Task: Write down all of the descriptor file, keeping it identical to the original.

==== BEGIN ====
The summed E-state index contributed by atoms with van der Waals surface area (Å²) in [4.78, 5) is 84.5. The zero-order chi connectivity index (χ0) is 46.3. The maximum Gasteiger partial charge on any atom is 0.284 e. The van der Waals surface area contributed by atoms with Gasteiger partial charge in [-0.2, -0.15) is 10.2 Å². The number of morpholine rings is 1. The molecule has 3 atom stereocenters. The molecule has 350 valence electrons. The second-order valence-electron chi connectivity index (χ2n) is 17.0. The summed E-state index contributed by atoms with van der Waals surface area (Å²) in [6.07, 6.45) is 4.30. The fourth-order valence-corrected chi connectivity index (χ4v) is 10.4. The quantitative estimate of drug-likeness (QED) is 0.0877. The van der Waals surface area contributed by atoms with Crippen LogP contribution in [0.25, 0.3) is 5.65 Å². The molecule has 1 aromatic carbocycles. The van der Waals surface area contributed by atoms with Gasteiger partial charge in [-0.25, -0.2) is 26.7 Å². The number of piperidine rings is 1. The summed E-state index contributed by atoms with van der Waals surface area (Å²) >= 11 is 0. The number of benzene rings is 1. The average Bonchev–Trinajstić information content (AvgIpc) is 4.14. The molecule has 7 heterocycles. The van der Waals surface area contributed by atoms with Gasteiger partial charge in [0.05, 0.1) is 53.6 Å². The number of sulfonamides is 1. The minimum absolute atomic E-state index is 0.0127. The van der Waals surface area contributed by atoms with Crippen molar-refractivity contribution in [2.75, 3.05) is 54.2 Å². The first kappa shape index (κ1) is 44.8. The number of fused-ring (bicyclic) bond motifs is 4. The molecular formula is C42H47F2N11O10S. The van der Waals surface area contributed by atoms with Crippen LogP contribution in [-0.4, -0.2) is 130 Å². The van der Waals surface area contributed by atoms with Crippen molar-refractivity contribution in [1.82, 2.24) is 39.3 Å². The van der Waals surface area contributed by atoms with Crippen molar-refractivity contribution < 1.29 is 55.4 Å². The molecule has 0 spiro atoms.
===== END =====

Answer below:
The summed E-state index contributed by atoms with van der Waals surface area (Å²) in [4.78, 5) is 84.5. The zero-order chi connectivity index (χ0) is 46.3. The maximum Gasteiger partial charge on any atom is 0.284 e. The van der Waals surface area contributed by atoms with Gasteiger partial charge in [-0.2, -0.15) is 10.2 Å². The number of morpholine rings is 1. The molecule has 3 atom stereocenters. The molecule has 350 valence electrons. The second-order valence-electron chi connectivity index (χ2n) is 17.0. The summed E-state index contributed by atoms with van der Waals surface area (Å²) in [6.07, 6.45) is 4.30. The fourth-order valence-corrected chi connectivity index (χ4v) is 10.4. The quantitative estimate of drug-likeness (QED) is 0.0877. The van der Waals surface area contributed by atoms with Crippen LogP contribution in [0.25, 0.3) is 5.65 Å². The molecule has 1 aromatic carbocycles. The van der Waals surface area contributed by atoms with Gasteiger partial charge in [-0.25, -0.2) is 26.7 Å². The number of piperidine rings is 1. The summed E-state index contributed by atoms with van der Waals surface area (Å²) >= 11 is 0. The number of benzene rings is 1. The average Bonchev–Trinajstić information content (AvgIpc) is 4.14. The molecule has 7 heterocycles. The van der Waals surface area contributed by atoms with Gasteiger partial charge in [0.05, 0.1) is 53.6 Å². The number of sulfonamides is 1. The minimum absolute atomic E-state index is 0.0127. The van der Waals surface area contributed by atoms with Crippen molar-refractivity contribution in [2.75, 3.05) is 54.2 Å². The first kappa shape index (κ1) is 44.8. The number of fused-ring (bicyclic) bond motifs is 4. The molecular formula is C42H47F2N11O10S. The van der Waals surface area contributed by atoms with Crippen LogP contribution in [-0.4, -0.2) is 130 Å². The van der Waals surface area contributed by atoms with Crippen molar-refractivity contribution in [1.82, 2.24) is 39.3 Å². The van der Waals surface area contributed by atoms with Crippen molar-refractivity contribution < 1.29 is 55.4 Å². The molecule has 0 spiro atoms.